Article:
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Style: Folsom | El Dorado Hills

Puerto Vallarta

Jan 15, 2014 02:25AM ● By Style

Photo courtesy of Puerto Vallarta Tourism Board.

When John Huston filmed Night of the Iguana in 1963, Puerto Vallarta blipped onto the tourist radar.

Resorts and restaurants began to pop up, but the little city on Mexico’s Pacific Coast stayed true to its roots. With a recent facelift, and a renewed focus on sustainable tourism, the city has found even more ways to show itself off, and save its natural beauty.

Cathedral of Our Lady of Guadalupe

Photo courtesy of Puerto Vallarta Tourism Board.


A six-hour flight and a short shuttle hop dropped me at CasaMagna Marriott Puerto Vallarta Resort & Spa. The AAA four-diamond property has four world-class restaurants, an oceanfront infinity pool with a swim-up bar, and the city’s largest full-service spa. With 433 rooms, the CasaMagna is large, but doesn’t feel crowded. The resort’s colorful, contemporary Mexican décor, easy-to-navigate layout and friendly, attentive staff give it the welcoming feel of a much smaller hotel. You won’t find crowds of rowdy spring breakers here, but you will find families having fun, and plenty of quiet spaces inside to hang out with a cocktail, a book or a laptop.

From my eighth-floor balcony, scarlet bougainvillea petals fluttered up from the pool garden as fishing boats returned to shore, and people began to gather at the water’s edge. After checking out the view, I wandered down to the beach and was invited—along with other guests—to participate in “Secretos del Mar”—the local sea turtle rescue program. Hosted by several hotels, the program encourages visitors and local schoolchildren to release new hatchlings into the bay as they learn about protecting the area’s turtle population.


Ocean view from Las Casitas Restaurant
Ocean view from Las Casitas Restaurant

Photo courtesy of CasaMagna Marriott Puerto Vallarta Resort & Spa.


Fredy’s Tucan. Locals know where to find the best breakfast in town. Join them for banana pancakes, eggs Benedict, or one of the many Mexican specials. Great service, huge portions, and most importantly, non-stop coffee.  

La Chata. Ask for one of the private balconies overlooking El Malecón (boardwalk). This downtown spot is a good place for a traditional Mexican lunch, or Happy Hour with large margaritas and strolling mariachis.

CasaMagna’s La Casitas Restaurant. Dine alfresco on the beach with seafood and sunsets, as Chef Fred Ruiz recreates continental cuisine with a Mexican twist. Try the lime-marinated grilled mahimahi with black bean sauce and a goat cheese tostada.


View from CasaMagna Marriott Puerto Vallarta Resort & Spa.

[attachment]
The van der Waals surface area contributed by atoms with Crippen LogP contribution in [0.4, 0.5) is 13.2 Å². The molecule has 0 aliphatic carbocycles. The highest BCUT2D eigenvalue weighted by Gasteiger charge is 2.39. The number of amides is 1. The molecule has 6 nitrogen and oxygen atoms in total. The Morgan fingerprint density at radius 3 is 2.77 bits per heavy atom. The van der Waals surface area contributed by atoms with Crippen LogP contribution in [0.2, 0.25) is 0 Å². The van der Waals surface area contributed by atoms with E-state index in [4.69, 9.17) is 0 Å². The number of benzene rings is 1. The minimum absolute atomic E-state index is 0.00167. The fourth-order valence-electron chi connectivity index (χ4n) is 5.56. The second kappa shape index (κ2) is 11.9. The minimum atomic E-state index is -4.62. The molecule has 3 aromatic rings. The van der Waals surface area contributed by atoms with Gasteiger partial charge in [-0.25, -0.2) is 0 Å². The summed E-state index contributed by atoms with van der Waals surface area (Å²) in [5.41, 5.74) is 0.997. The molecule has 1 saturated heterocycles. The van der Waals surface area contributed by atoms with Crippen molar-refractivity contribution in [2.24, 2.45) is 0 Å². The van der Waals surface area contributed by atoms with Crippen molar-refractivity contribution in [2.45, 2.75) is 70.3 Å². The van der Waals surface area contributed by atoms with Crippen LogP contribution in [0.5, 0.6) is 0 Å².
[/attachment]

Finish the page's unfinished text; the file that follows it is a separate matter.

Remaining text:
Photo courtesy of CasaMagna Marriott Puerto Vallarta Resort & Spa.


El Malecón. Take a quick taxi ride to the center of town, and get an eyeful of art and culture from around the country. Recent renovations have widened the seaside walkway and removed traffic from the mile-long public space. Look for Puerto Vallarta’s iconic seahorse sculpture, El Caballito, and Alejandro Colunga and Sergio Bustamante’s quirky sculptures of sea creatures and otherworldly beings. Performance artists impersonate sand sculptures, local painters sell their work, and shops along the way include art galleries, gift shops and restaurants. Be sure to catch a heart-stopping performance of the Papantla Flyers, where they spin upside down around a 70-foot-high pole as their ropes unwind toward the sand.

Cathedral of Our Lady of Guadalupe. Topped with a crown, this cathedral is a jewel box. Sunlight streaming through its stained glass windows sets off the gold leaf and filigree that decorates its high white walls; sit for a while and soak it all in.

Gringo Gulch. Take a stroll up the cobblestones for great views, and a close look at the hodge-podge architecture in this funky expat neighborhood. Near the top, you’ll find the pink bridge that Richard Burton built to link his house with Elizabeth Taylor’s place across the street.

Cuale Island. Hold onto your bags as you cross the swinging rope bridge; browse stalls filled with handicrafts, silver jewelry, luchador (wrestler) masks and sombreros; look for the statue of John Huston; and search for wild iguanas in the trees.

Vallarta Adventures Extreme Zip Line Adventure
Vallarta Adventures Extreme Zip Line Adventure

Photo courtesy of Vallarta Adventures

Vallarta Adventures Extreme Zip Line Adventure. A 40-minute van ride takes thrill junkies deep into the Sierra Madre Mountains. Zip lining through the jungle canopy is just the beginning: The adventure includes a 50-foot rappel, a Tarzan rope swing, a crazy rope ladder, an ATV ride and a waterslide. The highlight of the trip is a 60-mph zip above the jungle for nearly a mile. It’s unforgettable.


Tequila Tasting
Tequila Tasting

Photo courtesy of CasaMagna Marriott Puerto Vallarta Resort & Spa.


Ohtli Spa. At 22,000 square foot, CasaMagna’s Ohtli Spa is the largest in Puerto Vallarta. Ohtli—a Huichol Indian word for “path”—uses many healing treatments from the indigenous Sierra Madre Huichol culture. You’ll be welcomed with a Huichol feather blessing, and rejuvenated with healing treatments using natural ingredients. Ohtli offers a variety of water therapies, Asian massage techniques, yoga and a fully stocked fitness center.

Tequila tasting. Jalisco’s blue agave is the traditional source of tequila, and CasaMagna’s own line has received tequila’s highest honor, the Agave de Oro (golden agave). Join a group tasting led by the resort’s tequila sommelier to learn the liquor’s history, how it’s made, and how to pair the different styles with food.

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